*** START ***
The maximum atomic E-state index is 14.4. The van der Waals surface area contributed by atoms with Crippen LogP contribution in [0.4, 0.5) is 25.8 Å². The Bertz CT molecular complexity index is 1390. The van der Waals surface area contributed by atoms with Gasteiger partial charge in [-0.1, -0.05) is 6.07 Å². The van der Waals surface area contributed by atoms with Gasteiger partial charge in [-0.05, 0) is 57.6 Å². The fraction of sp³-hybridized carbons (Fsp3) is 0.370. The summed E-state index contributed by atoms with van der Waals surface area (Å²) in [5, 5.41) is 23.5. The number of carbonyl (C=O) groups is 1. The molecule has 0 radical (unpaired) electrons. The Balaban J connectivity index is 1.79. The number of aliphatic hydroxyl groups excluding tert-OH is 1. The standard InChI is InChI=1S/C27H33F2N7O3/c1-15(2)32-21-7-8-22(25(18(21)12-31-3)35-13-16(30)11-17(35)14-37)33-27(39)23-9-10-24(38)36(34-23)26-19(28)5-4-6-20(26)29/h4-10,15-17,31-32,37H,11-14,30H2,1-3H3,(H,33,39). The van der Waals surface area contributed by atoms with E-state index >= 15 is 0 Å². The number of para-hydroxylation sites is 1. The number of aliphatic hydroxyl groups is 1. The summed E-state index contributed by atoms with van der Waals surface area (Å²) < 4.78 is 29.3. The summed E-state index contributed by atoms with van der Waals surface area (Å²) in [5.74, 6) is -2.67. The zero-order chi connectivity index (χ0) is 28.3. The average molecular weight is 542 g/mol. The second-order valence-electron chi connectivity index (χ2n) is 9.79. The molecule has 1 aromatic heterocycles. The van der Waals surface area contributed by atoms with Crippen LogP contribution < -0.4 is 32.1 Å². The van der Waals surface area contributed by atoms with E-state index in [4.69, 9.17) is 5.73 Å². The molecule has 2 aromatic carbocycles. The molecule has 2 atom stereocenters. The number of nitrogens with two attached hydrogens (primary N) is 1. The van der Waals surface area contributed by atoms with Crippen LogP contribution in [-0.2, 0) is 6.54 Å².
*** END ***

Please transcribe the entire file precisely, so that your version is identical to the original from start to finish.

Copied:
The maximum atomic E-state index is 14.4. The van der Waals surface area contributed by atoms with Crippen LogP contribution in [0.4, 0.5) is 25.8 Å². The Bertz CT molecular complexity index is 1390. The van der Waals surface area contributed by atoms with Gasteiger partial charge in [-0.1, -0.05) is 6.07 Å². The van der Waals surface area contributed by atoms with Gasteiger partial charge in [-0.05, 0) is 57.6 Å². The fraction of sp³-hybridized carbons (Fsp3) is 0.370. The summed E-state index contributed by atoms with van der Waals surface area (Å²) in [5, 5.41) is 23.5. The number of carbonyl (C=O) groups is 1. The molecule has 0 radical (unpaired) electrons. The Balaban J connectivity index is 1.79. The number of aliphatic hydroxyl groups excluding tert-OH is 1. The standard InChI is InChI=1S/C27H33F2N7O3/c1-15(2)32-21-7-8-22(25(18(21)12-31-3)35-13-16(30)11-17(35)14-37)33-27(39)23-9-10-24(38)36(34-23)26-19(28)5-4-6-20(26)29/h4-10,15-17,31-32,37H,11-14,30H2,1-3H3,(H,33,39). The van der Waals surface area contributed by atoms with E-state index >= 15 is 0 Å². The number of para-hydroxylation sites is 1. The number of aliphatic hydroxyl groups is 1. The summed E-state index contributed by atoms with van der Waals surface area (Å²) < 4.78 is 29.3. The summed E-state index contributed by atoms with van der Waals surface area (Å²) in [5.74, 6) is -2.67. The zero-order chi connectivity index (χ0) is 28.3. The average molecular weight is 542 g/mol. The second-order valence-electron chi connectivity index (χ2n) is 9.79. The molecule has 1 aromatic heterocycles. The van der Waals surface area contributed by atoms with Crippen LogP contribution < -0.4 is 32.1 Å². The van der Waals surface area contributed by atoms with E-state index in [4.69, 9.17) is 5.73 Å². The molecule has 2 aromatic carbocycles. The molecule has 2 atom stereocenters. The number of nitrogens with two attached hydrogens (primary N) is 1. The van der Waals surface area contributed by atoms with Crippen LogP contribution in [-0.2, 0) is 6.54 Å².